I learnt of Jon’s passing on Friday and that same day Shanolyno, a fellow Expressions user, posted a comment on my photoblog. I mailed him to say thanks and told him the sad news. His words in reply voiced my own thoughts perfectly: “Seems strange to mourn for someone that I feel I know so well, yet I never met.”

I never met Jon Claremont either, I never even spoke to him and yet he touched me in some way, he inspired me, and I will miss him. For those that did know this clearly exceptional man, his family and friends, the loss must be very great indeed and my thoughts are with them.

So, the photo of “Party World”. It was taken in July of last year with a DSLR which I’d just bought, on the day I arrived in Sardinia, my holiday destination. During the preceding months I had spent much time on photography: taking photographs, tending to my website, reading about photography, viewing the work of others and occasionally exchanging e-mails with Jon.

Shortly before I left we had a quick exchange about Martin Parr, whose work we both admired. I wrote: “Regarding Martin Parr, yes the man is a genius, but I also kind of hate him because it’s become impossible to take photos in certain areas (supermarkets and seaside towns in the UK particularly) without thinking of his brilliant photos. He kind of owns all that now. If I ever find myself in a run down bar in Portugal and I’m unable to take photos because you’ve taken all the ideas and own that environment I’ll let you know.”

When I arrived in Olbia this throwaway comment had transformed into prophecy. Maybe it was the intensity of the sunlight (in Jon’s outdoor shots the walls and streets of Montemor appeared sun-bleached) or maybe it was the slightly tattered look that much of Olbia still has despite a recent influx of tourists courtesy of EasyJet, but I was unable to take pictures of the place, I saw Jon’s photos everywhere.

Thwarted in my attempts to take my own photos I decided to produce some imitation Claremonts. I turned the exposure up a notch to get the bleached look, switched the focus setting to “auto” to lose some sharpness and took a couple of shots of shop fronts which I imagined wouldn’t be out of place in Montemor. This shot was the most successful. I had intended to send it to him but, very regrettably now, never got round to it.

But "Party World", though? Surely not the best way to memorialize someone? Like I say – bear with me. This shop, despite its apparent banality, despite the cheap plastic knick-knacks it displays in the window, proudly proclaims itself “Party World” and this is in keeping with the meaning I read behind many of Jon’s photos. Despite the tawdriness of their surroundings; despite their shabby clothes; despite the cheap beer they’re given to drink every night; despite the fact that they live in a forgotten hinterland, held there just above the breadline; despite the fact that they’re old and working class (both characteristics that were once a source of pride but not so much these days); despite all this and much more, the people in Jon’s photos are mostly smiling. They’re happy.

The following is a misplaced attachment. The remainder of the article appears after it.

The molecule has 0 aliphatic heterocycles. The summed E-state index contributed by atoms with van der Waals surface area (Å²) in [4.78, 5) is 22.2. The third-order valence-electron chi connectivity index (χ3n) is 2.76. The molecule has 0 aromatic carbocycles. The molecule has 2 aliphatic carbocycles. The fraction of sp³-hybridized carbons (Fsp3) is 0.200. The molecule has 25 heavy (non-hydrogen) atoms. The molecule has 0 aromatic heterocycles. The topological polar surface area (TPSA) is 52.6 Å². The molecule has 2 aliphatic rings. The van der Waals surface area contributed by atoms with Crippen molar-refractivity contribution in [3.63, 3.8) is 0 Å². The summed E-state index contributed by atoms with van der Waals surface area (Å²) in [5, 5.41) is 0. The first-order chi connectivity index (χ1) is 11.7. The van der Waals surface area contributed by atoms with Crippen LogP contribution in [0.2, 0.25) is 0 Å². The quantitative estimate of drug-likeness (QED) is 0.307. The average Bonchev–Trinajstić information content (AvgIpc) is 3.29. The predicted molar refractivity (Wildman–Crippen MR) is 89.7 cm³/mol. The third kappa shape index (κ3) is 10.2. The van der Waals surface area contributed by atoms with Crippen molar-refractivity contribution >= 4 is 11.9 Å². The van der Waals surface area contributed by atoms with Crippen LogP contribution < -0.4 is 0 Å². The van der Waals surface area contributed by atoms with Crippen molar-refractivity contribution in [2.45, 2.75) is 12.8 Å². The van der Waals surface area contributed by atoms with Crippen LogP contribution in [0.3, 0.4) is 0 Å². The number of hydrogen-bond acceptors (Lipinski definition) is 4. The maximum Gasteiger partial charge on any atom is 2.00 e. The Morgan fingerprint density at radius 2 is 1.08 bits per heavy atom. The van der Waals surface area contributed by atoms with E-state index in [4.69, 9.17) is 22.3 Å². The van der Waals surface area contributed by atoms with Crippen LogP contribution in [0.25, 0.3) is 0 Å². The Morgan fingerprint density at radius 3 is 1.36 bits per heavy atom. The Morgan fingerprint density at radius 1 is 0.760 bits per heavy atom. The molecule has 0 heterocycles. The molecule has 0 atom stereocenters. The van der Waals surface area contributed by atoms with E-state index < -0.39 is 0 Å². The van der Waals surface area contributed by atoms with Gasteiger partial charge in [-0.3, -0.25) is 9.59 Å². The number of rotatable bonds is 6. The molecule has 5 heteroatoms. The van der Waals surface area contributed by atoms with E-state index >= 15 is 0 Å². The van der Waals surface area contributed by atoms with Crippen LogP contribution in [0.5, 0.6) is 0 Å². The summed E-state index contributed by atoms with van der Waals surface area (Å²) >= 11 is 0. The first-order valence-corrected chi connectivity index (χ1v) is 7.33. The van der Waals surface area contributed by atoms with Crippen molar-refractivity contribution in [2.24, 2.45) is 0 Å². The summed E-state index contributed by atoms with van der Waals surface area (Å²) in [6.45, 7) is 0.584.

My favourite of Jon’s photos is of a frail old man who sells lottery tickets from in front of a bar. According to the text accompanying the photo he’s there every week with the same patter, every week he has “the big one”. There he is – leaning against a rubbish bin, an expression of rapt wonder on his face as he eyes the little scraps of paper in his hand which, despite the 10-million-to-one odds, are going to bring in the jackpot. The Don Quixote of Montemor, he is both a fool and a hero.

As summations of the human condition go, it’s hard to beat. We are born into a world without purpose or meaning where there is but one truth: that one day, soon, we will be gone from it, obliterated. We have no chance; we are playing a machine we will never beat, which metes out suffering so much more than joy… And yet we still believe, holy fools that we are, that we’re going to land "the big one", that “A vida é uma festa!” Ladies and gentlemen, welcome to Party World.

So rest in peace, Jon Claremont, and thank you for showing me all this.

If you’ve read this far I hope you’ll click on the link for ClaremontPhoto. Many of his older photos (including the lottery ticket seller) have disappeared but there remain many photos of exceptional quality.

Image from page 46 of “Canadian foundryman (1921)” (1921)
high-quality auto mould
Image by Internet Archive Book Images
Identifier: canfoundryman1921toro
Title: Canadian foundryman (1921)
Year: 1921 (1920s)
Authors:
Subjects: Foundries Foundry workers
Publisher: Toronto : MacLean Pub. Co
Contributing Library: Fisher – University of Toronto
Digitizing Sponsor: University of Toronto

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Text Appearing Before Image:
while mold-ing sand experts seem to put most stresson the size of the grain, and as a secondin importance the amount of bond, butthe shape of the grain and the chemicalContinued on page 39 January, 1921 39 NEW AND IMPROVED EQUIPMENT A Record of Machinery Development Tending Towards Higher Quality,Output and Efficiency in Foundry, Pattern and Metal Work Generally THE AUTO SAND-CUTTINGMACHINE The American Foundry EquipmentCompany, 366 Madison avenue, NewYork City, are putting on the market anovel device in the way of a machine forcutting over sand heaps. As shown inthe illustration, it is a combination ofspiral blades revolving on an axle in a The distinguishing feature of this newladle design is the fact that the gearingis mounted on the trunnion instead ofon the bail. Consequently any distortionof the bail or bowl will not interfere withthe alignment of the gears. The man-ner in which the gear bracket engagesthe bail is clearly illustrated in photoherewith. A further advantage of this